Category Archives: Healthcare

Free market doesn’t work for health care – Re-post

Free market ideology doesn’t work for health care | Center for Public Integrity – June 8, 2015 – By Wendell Potter

I believe this is the crux of the healthcare crisis. Costs keep rising for patients because more and more money-siphoning layers are inserted between them and their doctors.

Patient care now is passed from one corporate “healthcare service” to the next, each of which is making some profit. While this healthcare business creates a whole new crop of rich executives, aggressive corporate “cost-cutting” (i.e. profiteering)  is decimating the ranks of healthcare workers.  Continue reading

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Held Hostage by Health Care

When Patients and Their Families Feel Like Hostages to Health Care – Mayo Clinic – Sept 2017

Patients are often reluctant to assert their interests in the presence of clinicians, whom they see as experts. [… or law enforcement in the ‘opioid crisis’ -zyp]

The higher the stakes of a health decision, the more entrenched the socially sanctioned roles of patient and clinician can become.

As a result, many patients are susceptible to “hostage bargaining syndrome” (HBS), whereby they behave as if negotiating for their health from a position of fear and confusion Continue reading

A Modern-Day Physician’s Pledge

The Revised Declaration of Geneva: A Modern-Day Physician’s Pledge Oct 2017

A newly revised version of the Declaration of Geneva was adopted by the World Medical Association (WMA) General Assembly on October 14, 2017, in Chicago.

As the contemporary successor to the 2500-year-old Hippocratic Oath, the Declaration of Geneva, which was adopted by the World Medical Association (WMA) at its second General Assembly in 1948, outlines in concise terms the professional duties of physicians and affirms the ethical principles of the global medical profession.   Continue reading

Why evidence-based healthcare has lost its way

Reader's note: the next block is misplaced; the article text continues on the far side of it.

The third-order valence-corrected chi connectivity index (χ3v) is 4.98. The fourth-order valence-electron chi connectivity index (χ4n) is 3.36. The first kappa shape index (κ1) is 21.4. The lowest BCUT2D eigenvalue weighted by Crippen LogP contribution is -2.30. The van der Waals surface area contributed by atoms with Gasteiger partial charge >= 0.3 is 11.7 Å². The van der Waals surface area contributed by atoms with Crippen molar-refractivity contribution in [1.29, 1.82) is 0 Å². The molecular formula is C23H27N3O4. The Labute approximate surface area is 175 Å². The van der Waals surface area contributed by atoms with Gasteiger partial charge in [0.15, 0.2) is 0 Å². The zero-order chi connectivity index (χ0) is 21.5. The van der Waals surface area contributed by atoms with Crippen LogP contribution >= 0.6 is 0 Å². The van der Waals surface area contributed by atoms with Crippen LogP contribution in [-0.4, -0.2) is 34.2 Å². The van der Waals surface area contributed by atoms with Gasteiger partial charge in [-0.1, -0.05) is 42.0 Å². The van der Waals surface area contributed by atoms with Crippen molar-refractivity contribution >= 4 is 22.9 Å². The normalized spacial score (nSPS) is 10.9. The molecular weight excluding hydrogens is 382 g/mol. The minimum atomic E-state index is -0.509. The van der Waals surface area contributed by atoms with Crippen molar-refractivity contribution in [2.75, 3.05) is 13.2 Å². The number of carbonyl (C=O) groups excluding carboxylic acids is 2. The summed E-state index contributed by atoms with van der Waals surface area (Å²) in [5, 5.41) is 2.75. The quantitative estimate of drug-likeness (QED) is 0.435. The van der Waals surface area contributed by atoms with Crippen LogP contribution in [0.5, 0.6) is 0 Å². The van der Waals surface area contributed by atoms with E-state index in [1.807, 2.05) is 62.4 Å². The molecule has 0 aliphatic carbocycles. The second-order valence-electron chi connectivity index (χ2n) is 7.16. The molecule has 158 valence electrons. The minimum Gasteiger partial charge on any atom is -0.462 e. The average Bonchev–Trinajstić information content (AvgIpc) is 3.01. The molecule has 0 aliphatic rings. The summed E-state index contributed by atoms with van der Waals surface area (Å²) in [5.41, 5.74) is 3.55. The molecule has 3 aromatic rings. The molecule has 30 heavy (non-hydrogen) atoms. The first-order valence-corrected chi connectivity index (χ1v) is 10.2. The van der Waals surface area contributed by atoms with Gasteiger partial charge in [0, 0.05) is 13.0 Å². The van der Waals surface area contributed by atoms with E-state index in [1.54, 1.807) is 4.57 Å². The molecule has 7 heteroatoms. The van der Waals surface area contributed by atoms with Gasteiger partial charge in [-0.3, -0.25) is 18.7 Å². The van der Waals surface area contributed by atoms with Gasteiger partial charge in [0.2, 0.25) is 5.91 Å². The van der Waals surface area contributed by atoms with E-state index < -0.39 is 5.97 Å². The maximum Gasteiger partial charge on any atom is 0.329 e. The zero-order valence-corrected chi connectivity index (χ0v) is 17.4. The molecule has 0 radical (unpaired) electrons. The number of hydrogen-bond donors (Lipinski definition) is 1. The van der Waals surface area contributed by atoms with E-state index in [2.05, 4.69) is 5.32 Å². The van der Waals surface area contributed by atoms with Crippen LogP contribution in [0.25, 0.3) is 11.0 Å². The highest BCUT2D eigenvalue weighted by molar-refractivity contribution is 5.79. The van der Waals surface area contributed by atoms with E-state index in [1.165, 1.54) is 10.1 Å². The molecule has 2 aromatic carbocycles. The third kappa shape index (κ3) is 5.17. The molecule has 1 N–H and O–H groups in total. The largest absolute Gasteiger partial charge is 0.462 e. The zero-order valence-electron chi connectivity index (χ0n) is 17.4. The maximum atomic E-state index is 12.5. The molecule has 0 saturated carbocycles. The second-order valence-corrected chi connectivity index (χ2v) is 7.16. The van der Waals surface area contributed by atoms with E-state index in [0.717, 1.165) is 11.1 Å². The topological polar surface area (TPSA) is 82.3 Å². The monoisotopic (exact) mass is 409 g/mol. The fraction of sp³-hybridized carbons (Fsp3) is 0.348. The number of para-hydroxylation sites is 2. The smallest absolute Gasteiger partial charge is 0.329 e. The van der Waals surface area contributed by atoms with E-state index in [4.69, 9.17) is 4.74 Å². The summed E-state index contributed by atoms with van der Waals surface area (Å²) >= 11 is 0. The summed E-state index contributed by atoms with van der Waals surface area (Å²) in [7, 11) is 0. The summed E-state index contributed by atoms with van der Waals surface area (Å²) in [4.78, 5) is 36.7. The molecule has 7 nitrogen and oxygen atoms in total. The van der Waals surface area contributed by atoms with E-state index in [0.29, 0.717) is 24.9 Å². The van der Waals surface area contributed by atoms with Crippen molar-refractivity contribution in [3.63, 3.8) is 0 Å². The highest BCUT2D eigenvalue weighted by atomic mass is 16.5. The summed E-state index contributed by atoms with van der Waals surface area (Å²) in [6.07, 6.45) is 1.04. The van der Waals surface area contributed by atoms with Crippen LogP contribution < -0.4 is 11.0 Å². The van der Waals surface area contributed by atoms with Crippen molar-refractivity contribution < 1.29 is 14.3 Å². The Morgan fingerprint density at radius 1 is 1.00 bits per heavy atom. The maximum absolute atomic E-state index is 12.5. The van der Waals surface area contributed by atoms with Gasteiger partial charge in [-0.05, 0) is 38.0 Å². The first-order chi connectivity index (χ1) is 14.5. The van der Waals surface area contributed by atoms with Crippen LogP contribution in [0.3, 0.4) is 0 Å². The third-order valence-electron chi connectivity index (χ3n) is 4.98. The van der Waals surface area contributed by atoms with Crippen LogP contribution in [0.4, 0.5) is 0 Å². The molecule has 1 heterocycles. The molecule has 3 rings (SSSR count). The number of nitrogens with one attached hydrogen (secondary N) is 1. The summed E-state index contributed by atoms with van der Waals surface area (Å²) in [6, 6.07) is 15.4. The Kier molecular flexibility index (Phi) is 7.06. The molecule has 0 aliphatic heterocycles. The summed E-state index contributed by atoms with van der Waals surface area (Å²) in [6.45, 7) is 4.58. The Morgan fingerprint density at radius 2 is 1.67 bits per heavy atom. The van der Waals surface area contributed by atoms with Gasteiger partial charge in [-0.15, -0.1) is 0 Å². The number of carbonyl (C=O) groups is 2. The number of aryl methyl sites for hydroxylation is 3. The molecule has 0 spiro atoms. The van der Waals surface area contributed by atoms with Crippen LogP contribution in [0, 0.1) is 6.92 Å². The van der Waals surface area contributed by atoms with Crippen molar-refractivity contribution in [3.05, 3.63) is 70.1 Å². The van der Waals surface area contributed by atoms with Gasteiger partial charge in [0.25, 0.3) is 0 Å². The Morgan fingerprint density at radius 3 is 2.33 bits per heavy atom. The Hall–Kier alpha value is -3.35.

Why evidence-based healthcare has lost its way – Roger Kerry – Oct 2017

Without evidence-based healthcare, medicine is not much better than folklore.

In the bad old days, clinical decisions were based largely on the experience and wisdom of doctors and other healthcare professionals, but treatments given in this manner sometimes did more harm than good.

Evidence-based healthcare (EBHC) on the other hand uses population data to figure out the best treatments for different illnesses.   Continue reading

Evidence Based Medicine Needs More than RCTs

Christine Stirling: Move over RCT—time for a revised approach to evidence based medicine – The BMJ – Christine Stirling – Oct 2017

We are stifling our capacity to use research evidence for patient centred outcomes by privileging RCTs

In the two decades since Sackett et al outlined their definitive account of evidence based medicine (EBM) and evidence hierarchies in The BMJ, randomised controlled trials (RCTs) have gained a position of overwhelming dominance that appears to surpass the original intent of EBM.

From the first publication of an RCT in 1948 to today, RCTs have come to dominate the evidence landscape, gaining both research prestige (which translates to funding and publications) and medical authority.   Continue reading

Mindfulness as Panacea for all Ills

Unintended consequences of universal mindfulness training for schoolchildren – Coyne of the Realm – by James C Coyne November 16, 2016

The UK is following the U.S. lead in forcing their doctors to prescribe fewer opioids and send everyone to mindfulness training instead. Both governments have anointed “mindfulness” and/or “meditation” as the cure-all for both physical and mental problems.

It is becoming clear that increasing numbers of people are descending into addiction as a response to the chronic debt, unemployment, and pain brought on by the ruthless winner-take-all culture in both countries,

Instead of tackling the difficult task of easing regressive economic policies, putting in place a better social safety net, and repairing the broken medical system, various forms of “mindfulness” and/or “meditation” are currently being promoted for all unhappy citizens (not just those in pain).   Continue reading

The American Patient Defense Union

The American Patient Defense Union is Now Accepting Complaints From Patients Across the United States – Oct 2017 

Could this be what we need to push back against doctors withholding pain care or, even worse, stopping opioid prescriptions without taper?

This message is to inform you that The American Patient Defense Union is now open to receiving your personal complaints and grievances in interacting with Healthcare providers, insurers and drug/device companies.  

Three categories of complaints will be considered by The Union:

  1. Personal grievances about “process issues” at specific hospitals and practices.
  2. Complications or allegations of harm at the hands of specific practitioners, hospitals or drug/device companies.
  3. Personal financial difficulties, collection notices or bankruptcies caused by specific hospitals, practitioners or insurers. 

Please limit your initial communication with The Union to a 500-word email submitted to complaints@patientrights.org.

Please describe your grievance as concisely and specifically as possible.